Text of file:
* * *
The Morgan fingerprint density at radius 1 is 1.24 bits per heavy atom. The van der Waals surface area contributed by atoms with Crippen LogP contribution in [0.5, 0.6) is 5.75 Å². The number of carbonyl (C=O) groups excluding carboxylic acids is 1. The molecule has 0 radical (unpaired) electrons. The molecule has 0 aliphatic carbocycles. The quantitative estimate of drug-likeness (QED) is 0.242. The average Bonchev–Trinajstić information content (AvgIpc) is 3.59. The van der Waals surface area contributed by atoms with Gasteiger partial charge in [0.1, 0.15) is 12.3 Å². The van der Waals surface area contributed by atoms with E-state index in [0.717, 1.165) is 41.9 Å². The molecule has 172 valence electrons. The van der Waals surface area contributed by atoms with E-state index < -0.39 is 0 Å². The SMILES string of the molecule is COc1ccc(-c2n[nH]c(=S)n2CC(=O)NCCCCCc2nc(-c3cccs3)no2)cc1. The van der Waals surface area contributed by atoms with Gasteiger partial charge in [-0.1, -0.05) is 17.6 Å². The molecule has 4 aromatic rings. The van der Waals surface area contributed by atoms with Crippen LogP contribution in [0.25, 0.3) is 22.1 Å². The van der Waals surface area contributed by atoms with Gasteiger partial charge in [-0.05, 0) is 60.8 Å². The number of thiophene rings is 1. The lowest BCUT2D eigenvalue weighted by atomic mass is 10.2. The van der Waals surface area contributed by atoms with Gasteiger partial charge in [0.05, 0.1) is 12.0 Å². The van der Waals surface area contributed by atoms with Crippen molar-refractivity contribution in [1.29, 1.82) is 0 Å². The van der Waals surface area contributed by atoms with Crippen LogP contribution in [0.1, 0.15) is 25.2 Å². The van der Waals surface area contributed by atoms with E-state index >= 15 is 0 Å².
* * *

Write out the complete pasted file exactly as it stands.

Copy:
The Morgan fingerprint density at radius 1 is 1.24 bits per heavy atom. The van der Waals surface area contributed by atoms with Crippen LogP contribution in [0.5, 0.6) is 5.75 Å². The number of carbonyl (C=O) groups excluding carboxylic acids is 1. The molecule has 0 radical (unpaired) electrons. The molecule has 0 aliphatic carbocycles. The quantitative estimate of drug-likeness (QED) is 0.242. The average Bonchev–Trinajstić information content (AvgIpc) is 3.59. The van der Waals surface area contributed by atoms with Gasteiger partial charge in [0.1, 0.15) is 12.3 Å². The van der Waals surface area contributed by atoms with E-state index in [0.717, 1.165) is 41.9 Å². The molecule has 172 valence electrons. The van der Waals surface area contributed by atoms with E-state index < -0.39 is 0 Å². The SMILES string of the molecule is COc1ccc(-c2n[nH]c(=S)n2CC(=O)NCCCCCc2nc(-c3cccs3)no2)cc1. The van der Waals surface area contributed by atoms with Gasteiger partial charge in [-0.1, -0.05) is 17.6 Å². The molecule has 4 aromatic rings. The van der Waals surface area contributed by atoms with Crippen LogP contribution in [0.25, 0.3) is 22.1 Å². The van der Waals surface area contributed by atoms with Gasteiger partial charge in [-0.05, 0) is 60.8 Å². The number of thiophene rings is 1. The lowest BCUT2D eigenvalue weighted by atomic mass is 10.2. The van der Waals surface area contributed by atoms with Gasteiger partial charge in [0.05, 0.1) is 12.0 Å². The van der Waals surface area contributed by atoms with Crippen molar-refractivity contribution in [1.29, 1.82) is 0 Å². The van der Waals surface area contributed by atoms with Crippen LogP contribution in [0.1, 0.15) is 25.2 Å². The van der Waals surface area contributed by atoms with E-state index >= 15 is 0 Å².